Some people call this wild edible “pigweed” (though some refer to Lambs quarters as “pigweed”, so that can be tricky. Use it just as you would use Lambs Quarters, though, which is to say just as you would use spinach, kale, chard, or any green like that.

Garlic Flowers

Garlic Flowers

What a find these garlic flowers were! On my friend’s property in Gibsonia, out back behind her compost heap, there we were, Dave and I, hungrily surveying her field of garlic. “You can have them,” she said from behind us, and we couldn’t have been more pleased! Cutting the garlic flower off at this point actually helps the bulb (root) get bigger, so maybe in a few weeks we’ll go back for those! But for now you can use these garlic flowers (which look a lot like garlic bulbs) in soups or stir-fries. They are very garlicky! Enjoy!

peppergrass

peppergrass

The peppergrass is very spicy, give it a little nibble. I usually eat the seed pods but you can also eat the leaves. You probably just want to use a little of this to season/add zing to a soup or salad. You can also dry it and use it as a dried spice.

Sumac tree in bloom with foliage - not how it looks right now!

Staghorn sumac

The staghorn sumac has been awesome! We’ve been filling a pitcher (or large jar) with water, putting the sumac blossoms in (just as is…we’ll give them a quick rinse and pop them in the water), cover, put the water in the fridge and you’ll have tart delicious water that is full of vitamin C and refreshment (especially on a hot hot day). Make sure not to let these gorgeous red clusters go unused…they really are great. I haven’t been sweetening my drink, but Ella has been putting a dash of maple syrup into hers. You can keep adding water to top it off and in the fridge it will keep for quite a few days.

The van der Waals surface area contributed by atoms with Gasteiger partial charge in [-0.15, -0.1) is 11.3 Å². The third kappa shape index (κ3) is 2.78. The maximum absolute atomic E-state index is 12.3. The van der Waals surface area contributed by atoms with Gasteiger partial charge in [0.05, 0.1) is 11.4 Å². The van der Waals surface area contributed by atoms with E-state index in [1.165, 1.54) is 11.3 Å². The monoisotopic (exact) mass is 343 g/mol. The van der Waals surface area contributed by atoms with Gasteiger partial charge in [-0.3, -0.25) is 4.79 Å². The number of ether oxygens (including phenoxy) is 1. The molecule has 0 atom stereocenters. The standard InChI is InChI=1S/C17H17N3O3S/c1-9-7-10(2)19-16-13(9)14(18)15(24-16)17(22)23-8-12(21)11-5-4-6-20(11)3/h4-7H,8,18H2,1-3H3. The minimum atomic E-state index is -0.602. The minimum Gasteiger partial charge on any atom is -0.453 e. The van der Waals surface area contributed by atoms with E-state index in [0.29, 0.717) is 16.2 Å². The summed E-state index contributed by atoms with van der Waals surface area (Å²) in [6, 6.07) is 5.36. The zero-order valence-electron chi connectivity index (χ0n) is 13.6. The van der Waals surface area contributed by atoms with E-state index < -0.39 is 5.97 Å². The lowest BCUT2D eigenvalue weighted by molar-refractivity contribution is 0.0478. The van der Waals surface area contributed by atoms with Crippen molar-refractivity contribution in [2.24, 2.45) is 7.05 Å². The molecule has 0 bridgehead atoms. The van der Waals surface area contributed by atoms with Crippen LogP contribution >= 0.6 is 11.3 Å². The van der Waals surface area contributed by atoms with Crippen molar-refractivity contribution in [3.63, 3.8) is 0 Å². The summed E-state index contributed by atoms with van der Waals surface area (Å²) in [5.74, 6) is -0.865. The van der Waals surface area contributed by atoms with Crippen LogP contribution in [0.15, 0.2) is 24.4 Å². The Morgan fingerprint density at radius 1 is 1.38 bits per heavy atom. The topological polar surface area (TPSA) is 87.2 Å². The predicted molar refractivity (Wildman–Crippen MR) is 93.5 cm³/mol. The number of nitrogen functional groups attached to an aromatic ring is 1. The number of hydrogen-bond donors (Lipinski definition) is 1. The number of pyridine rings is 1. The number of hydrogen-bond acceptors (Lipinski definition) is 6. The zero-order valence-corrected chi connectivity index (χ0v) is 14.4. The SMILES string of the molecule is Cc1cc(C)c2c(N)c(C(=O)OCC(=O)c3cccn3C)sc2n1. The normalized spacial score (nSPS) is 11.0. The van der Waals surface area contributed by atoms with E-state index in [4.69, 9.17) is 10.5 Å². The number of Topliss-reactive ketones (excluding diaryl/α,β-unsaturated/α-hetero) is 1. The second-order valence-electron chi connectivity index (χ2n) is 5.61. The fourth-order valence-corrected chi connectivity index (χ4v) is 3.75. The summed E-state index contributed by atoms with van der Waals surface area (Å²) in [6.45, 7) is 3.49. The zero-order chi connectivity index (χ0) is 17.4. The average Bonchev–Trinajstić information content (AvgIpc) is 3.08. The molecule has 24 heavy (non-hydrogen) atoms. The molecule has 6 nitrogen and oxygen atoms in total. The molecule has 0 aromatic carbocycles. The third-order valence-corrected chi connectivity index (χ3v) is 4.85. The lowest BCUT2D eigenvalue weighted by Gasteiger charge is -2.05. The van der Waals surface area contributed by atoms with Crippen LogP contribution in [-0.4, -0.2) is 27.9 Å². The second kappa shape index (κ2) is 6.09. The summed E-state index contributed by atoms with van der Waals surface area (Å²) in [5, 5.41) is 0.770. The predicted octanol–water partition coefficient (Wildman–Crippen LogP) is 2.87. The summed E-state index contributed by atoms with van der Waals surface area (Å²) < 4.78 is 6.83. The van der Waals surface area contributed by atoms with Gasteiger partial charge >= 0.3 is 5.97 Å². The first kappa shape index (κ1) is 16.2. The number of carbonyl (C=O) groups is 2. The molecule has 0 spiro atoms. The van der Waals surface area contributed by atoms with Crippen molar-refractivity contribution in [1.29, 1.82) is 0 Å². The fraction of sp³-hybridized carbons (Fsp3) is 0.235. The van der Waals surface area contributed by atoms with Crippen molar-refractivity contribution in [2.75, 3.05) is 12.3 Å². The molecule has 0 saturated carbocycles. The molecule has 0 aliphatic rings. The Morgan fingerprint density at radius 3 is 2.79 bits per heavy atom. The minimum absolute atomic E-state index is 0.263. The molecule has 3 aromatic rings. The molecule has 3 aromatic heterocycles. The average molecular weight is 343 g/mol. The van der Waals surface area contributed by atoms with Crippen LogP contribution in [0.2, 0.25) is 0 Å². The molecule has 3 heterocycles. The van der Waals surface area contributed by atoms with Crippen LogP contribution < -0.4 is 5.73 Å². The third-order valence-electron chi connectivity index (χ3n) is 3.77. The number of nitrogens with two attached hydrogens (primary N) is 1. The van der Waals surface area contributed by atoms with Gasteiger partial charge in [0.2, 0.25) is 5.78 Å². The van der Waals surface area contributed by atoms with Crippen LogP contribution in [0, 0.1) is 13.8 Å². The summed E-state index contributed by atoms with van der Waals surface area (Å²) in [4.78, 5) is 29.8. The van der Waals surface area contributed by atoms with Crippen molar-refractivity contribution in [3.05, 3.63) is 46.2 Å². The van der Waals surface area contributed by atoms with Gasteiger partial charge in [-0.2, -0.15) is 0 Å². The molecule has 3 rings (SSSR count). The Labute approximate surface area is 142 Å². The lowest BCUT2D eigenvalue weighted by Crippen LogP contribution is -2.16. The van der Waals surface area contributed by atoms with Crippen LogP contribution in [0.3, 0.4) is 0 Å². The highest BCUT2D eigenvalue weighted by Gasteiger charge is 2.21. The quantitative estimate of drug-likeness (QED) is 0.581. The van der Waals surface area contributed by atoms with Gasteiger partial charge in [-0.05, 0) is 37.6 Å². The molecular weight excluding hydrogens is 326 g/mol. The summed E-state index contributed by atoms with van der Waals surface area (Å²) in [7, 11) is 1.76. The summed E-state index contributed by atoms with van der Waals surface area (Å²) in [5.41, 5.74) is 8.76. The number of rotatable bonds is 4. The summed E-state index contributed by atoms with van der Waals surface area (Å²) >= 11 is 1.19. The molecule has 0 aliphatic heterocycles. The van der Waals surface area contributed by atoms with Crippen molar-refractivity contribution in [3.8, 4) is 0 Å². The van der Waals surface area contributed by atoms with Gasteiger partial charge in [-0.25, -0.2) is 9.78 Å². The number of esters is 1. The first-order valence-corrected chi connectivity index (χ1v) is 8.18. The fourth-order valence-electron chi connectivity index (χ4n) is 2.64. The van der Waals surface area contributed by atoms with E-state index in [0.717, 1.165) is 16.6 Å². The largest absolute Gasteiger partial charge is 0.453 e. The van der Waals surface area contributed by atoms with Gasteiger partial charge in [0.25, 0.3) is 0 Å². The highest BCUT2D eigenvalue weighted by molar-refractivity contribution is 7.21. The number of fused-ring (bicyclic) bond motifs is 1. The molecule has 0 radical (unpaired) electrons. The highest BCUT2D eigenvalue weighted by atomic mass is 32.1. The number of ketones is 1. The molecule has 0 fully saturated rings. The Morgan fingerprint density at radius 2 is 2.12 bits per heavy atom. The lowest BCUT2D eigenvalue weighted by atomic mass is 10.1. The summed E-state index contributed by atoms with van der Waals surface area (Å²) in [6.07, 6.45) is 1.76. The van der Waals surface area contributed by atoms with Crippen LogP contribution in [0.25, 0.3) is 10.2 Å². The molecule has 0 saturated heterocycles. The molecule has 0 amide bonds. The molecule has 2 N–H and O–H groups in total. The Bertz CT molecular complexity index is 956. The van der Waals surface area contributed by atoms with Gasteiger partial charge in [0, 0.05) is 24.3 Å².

To make a stronger/faster brew: cover sumac with cold water in a large jar, put the cap on, place in the sun for a couple hours (making “sun tea”), then refrigerate. Enjoy when nice and cold. Yum!

Your share still contains plenty of the succulent, omega-3-rich purslane, which of course is awesome. The stalks are getting somewhat thick and tough on some of these, though, so if you are using for salad you may want to pull the leaves off and compost the stalks. Or maybe they make a great grilled veg, stalks and all - experiment! (and let me know - we have no grill!)

Lambs Quarters is still and will always be delicious. Again, the stalk is getting thick, I have been using the leaves only at this point. I’ve been putting them in smoothies, salads, and chopping them into just about every cooked thing I make. The other day I made this gluten-free zucchini lasagna.  For the filling I crumbled tofu (in place of ricotta), added chopped onions, chopped lambs quarters, dried rosemary, dried thyme, dried basil and salt. See? It goes everywhere!